The U.S. bishops’ conference reported Aug. 2 that Archbishop Désiré Tsarahazana of Toamasina voiced his “strong support” for the relief agency and confirmed that CRS does not provide or facilitate access to contraceptive or abortion-causing drugs in the region.

The archbishop, who serves as president of the bishops’ conference of Madagascar, spoke by phone Friday with Cardinal Timothy M. Dolan, U.S. bishops’ conference president, and CRS chairman of the board Bishop Gerald Kicanas of Tucson.

According to the U.S. bishops’ conference, Archbishop Tsarahazana said that there had been “some confusion in his archdiocese that was quickly resolved.” He said Catholic Relief Services acted according to Catholic teaching and does not provide or facilitate access to contraception or abortion, which Catholic teaching recognizes as sinful.

The Madagascar archbishop said he would consult with other bishops in his country to confirm that such activity is not taking place.

The U.S. bishops’ inquiry comes after the D.C.-based Population Research Institute on July 26 charged that Catholic Relief Services is “using funding from American Catholics to distribute contraceptive and abortifacient drugs and devices in concert with some of the world’s biggest population control / family planning organizations.”

The institute contended that the agency’s cooperation with U.S. Agency for International Development contractors, particularly in the SantéNet2 project in Madagascar, has compromised its Catholic identity.

The Population Research Institute said the Catholic bishops of Madagascar came to their organization after CRS failed to address their concerns about its activities. In September 2012, the relief agency’s president and CEO Carolyn Woo visited Madagascar at the local bishops’ request.

The institute quoted Archbishop Tsarahazana and several local priests reporting that the agency was involved in promoting family planning efforts that contradicted Catholic teaching.

It reported that the archbishop had said that Catholic Relief Services, without his knowledge, was “working on an artificial contraception project here.”

“And, then, the Catholic people around here heard about it and said:  “What’s that all about?  That’s supposed to be ‘Catholic’?” he said.

The report also said that some local clergy complained that the agency failed to work with the local Catholic Church, voicing concerns that there are too few Catholics in its local staff.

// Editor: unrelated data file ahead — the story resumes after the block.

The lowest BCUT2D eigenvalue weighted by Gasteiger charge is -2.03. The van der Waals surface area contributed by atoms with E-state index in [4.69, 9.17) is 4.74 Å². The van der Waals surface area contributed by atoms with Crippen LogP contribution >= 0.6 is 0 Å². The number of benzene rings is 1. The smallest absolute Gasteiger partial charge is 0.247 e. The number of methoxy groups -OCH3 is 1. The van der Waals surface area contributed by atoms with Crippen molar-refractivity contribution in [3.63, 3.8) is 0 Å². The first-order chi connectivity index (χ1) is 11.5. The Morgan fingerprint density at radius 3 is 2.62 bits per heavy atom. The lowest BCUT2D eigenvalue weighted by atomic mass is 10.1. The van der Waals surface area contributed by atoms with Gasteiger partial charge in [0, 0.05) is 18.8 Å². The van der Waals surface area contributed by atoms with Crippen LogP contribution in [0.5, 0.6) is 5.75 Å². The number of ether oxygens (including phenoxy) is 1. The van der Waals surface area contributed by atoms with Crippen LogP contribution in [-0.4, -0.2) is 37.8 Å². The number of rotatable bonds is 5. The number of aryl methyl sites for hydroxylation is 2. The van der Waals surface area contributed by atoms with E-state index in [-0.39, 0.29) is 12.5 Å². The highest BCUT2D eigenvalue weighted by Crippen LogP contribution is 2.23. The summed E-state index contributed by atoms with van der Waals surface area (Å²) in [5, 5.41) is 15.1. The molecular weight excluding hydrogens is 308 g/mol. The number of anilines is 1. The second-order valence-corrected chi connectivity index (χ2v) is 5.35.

John Rivera, Catholic Relief Services’ communications director, said July 30 that the relief agency was “confused” by the “strong allegations” because “we simply do not engage in such work.”

“All current CRS grants in Madagascar clearly delineate what activities CRS will implement within its programming portfolio, and artificial family planning and abortifacients are most definitely not included in any of our programming grants.”

The agency said its programs in Madagascar are involved in water and sanitation, food aid, child vaccination, nutrition and malaria prevention.

It condemned the initial Population Research Institute report as “inaccurate and misleading.”

Steven W. Mosher, president of the Population Research Institute, said he was “delighted” that Cardinal Dolan contacted Archbishop Tsarahazana and that they were “able to talk about the problems.”

“We don’t have any quotes from the conversation, but we did learn that there was some confusion in the archdiocese. But the issue has now been resolved. So I’m delighted.”

Mosher said he would like to know how the agency resolved the problem about the alleged assistance in providing drugs and procedures that violated Catholic teaching.

He added that the Population Research Institute was able to be “an honest broker and help to bring Cardinal Dolan together with the archbishop” to resolve the controversy.

His conciliatory statements are a change in tone from the institute’s earlier report, co-authored by Mosher, which had contended that its investigation in Madagascar showed “a long-standing pattern of complicity and cooperation” in programs that violate Catholic teaching.

The report said that by cooperating with USAID, Catholic Relief Services had “in effect lost its Catholic identity” and was now “just one more secular humanitarian organization funded by USAID.”

The Population Research Institute report insinuated that CRS’ hiring of a regional manager with past employment in family planning with the United Nations’ Population Fund was intended to broadcast the Catholic agency’s seriousness in carrying out a “family planning / population control program.”

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December 21, 2014